addr2line [ Was: better stackdumps ]

Brian Dessent
Thu Mar 20 18:26:00 GMT 2008

Corinna Vinschen wrote:

> Is it a big problem to fix addr2line to deal with .dbg files?
> I like your idea to add names to the stackdump especially because of
> addr2line's brokenness.  But, actually, if addr2line would work with
> .dbg files, there would be no reason to add this to the stackdump file.

I absolutely agree that addr2line and/or dumper and/or gdb should be
fixed, regardless of this patch.  I never meant to imply an either/or
situation, and in fact I have debugged addr2line and here are the
reasons it's broken:

Firstly it's got nothing to do with .gnu_debuglink separate debug file,
that part works just fine.  And secondly addr2line only loads the debug
information for the module that you supply with -e, meaning that if you
give "-e a.exe" it will look at symbols for a.exe, but it doesn't know
that a.exe is dynamically linked to cygwin1.dll and it won't try to load
symbols for cygwin1.dll.  This means to use it you need to know
beforehand which module the address is in, which right there makes it
kind of a pain to use for DLLs, and to me it rather dilutes the argument
that you can just postprocess a stackdump file with it since you need
more information than what's there.

The next problem is that addr2line first tries to read STABS, and if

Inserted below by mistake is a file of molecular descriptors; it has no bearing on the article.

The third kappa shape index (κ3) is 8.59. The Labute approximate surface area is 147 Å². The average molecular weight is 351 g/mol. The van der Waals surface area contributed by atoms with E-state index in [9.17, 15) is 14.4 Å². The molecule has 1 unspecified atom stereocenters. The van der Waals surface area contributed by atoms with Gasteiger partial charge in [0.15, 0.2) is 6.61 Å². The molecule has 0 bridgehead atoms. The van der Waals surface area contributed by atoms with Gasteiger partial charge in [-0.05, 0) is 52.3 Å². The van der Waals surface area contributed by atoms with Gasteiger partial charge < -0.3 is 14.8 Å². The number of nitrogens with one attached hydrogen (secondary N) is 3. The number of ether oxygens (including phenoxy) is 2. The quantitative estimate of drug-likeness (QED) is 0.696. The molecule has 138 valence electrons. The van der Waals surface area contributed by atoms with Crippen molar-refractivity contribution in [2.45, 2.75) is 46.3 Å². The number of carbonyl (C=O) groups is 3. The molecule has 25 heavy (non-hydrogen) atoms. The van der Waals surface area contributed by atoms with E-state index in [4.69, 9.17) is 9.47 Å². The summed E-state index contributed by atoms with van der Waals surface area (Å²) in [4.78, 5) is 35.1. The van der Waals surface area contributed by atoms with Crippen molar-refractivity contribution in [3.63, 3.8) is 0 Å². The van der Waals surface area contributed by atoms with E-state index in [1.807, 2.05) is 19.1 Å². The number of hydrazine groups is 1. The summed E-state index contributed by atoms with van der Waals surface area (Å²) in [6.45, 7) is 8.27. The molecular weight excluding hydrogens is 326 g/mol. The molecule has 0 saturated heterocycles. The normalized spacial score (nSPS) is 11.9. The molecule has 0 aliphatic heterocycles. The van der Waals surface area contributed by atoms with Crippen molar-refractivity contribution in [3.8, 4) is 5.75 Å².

that fails it falls back to DWARF-2.  I always build Cygwin and most
other things with DWARF-2 debug symbols, mainly to make sure they work
but really aren't we eventually hoping to get rid of STABS?  Anyway,
this exposed another problem in that even if you build all of Newlib and
Cygwin with -gdwarf-2 or -ggdb3, you still get a handful STABS symbols
which are hardcoded in various assembler files:  asm (".stabs \"" msg "\",30,0,0,0\n\t" \  ".stabs \"_" #symbol "\",1,0,0,0\n");

This is used to insert a linktime warning for using mktemp().

sigfe.s:3:      .stabs  "_sigfe:F(0,1)",36,0,0,__sigfe
sigfe.s:44:     .stabs  "_sigbe:F(0,1)",36,0,0,__sigbe
sigfe.s:70:     .stabs  "sigreturn:F(0,1)",36,0,0,_sigreturn
sigfe.s:108:    .stabs  "sigdelayed:F(0,1)",36,0,0,_sigdelayed

This becomes a problem in that when bfd tries to find an address in the
debug data it sees these minimal STABS and considers them a match --
even though they are mostly irrelevant, they are present and since it's
only got an address to go by it doesn't know that there is a much better
match in the DWARF-2 data.  It just sees that it has gotten a (bad)
match, so it doesn't bother looking in the DWARF-2 data.  And since
those hand-coded .stabs above only give symbol name locations, not line
number information, that means that regardless of what you ask addr2line
it's going to return nothing because it only cares about line number

I see two potential fixes here, the first being that Cygwin could be
adapted to not hardcode .stabs but rather detect whether it's being
built with DWARF-2 or STABS and use the appropriate kind.  The other fix
is to teach BFD to try DWARF-2 first before STABS.  The attached patch
does this, for the purposes of illustration -- I don't really claim this
is correct.

Once that is applied, here is the result of running the patched
addr2line on the addresses in the stackdump of this testcase:

$ for F in 610F74B1 610FDD3B 6110A310 610AA4A8 61006094; do
/build/combined/binutils/.libs/addr2line.exe -e /bin/cygwin1.dll -f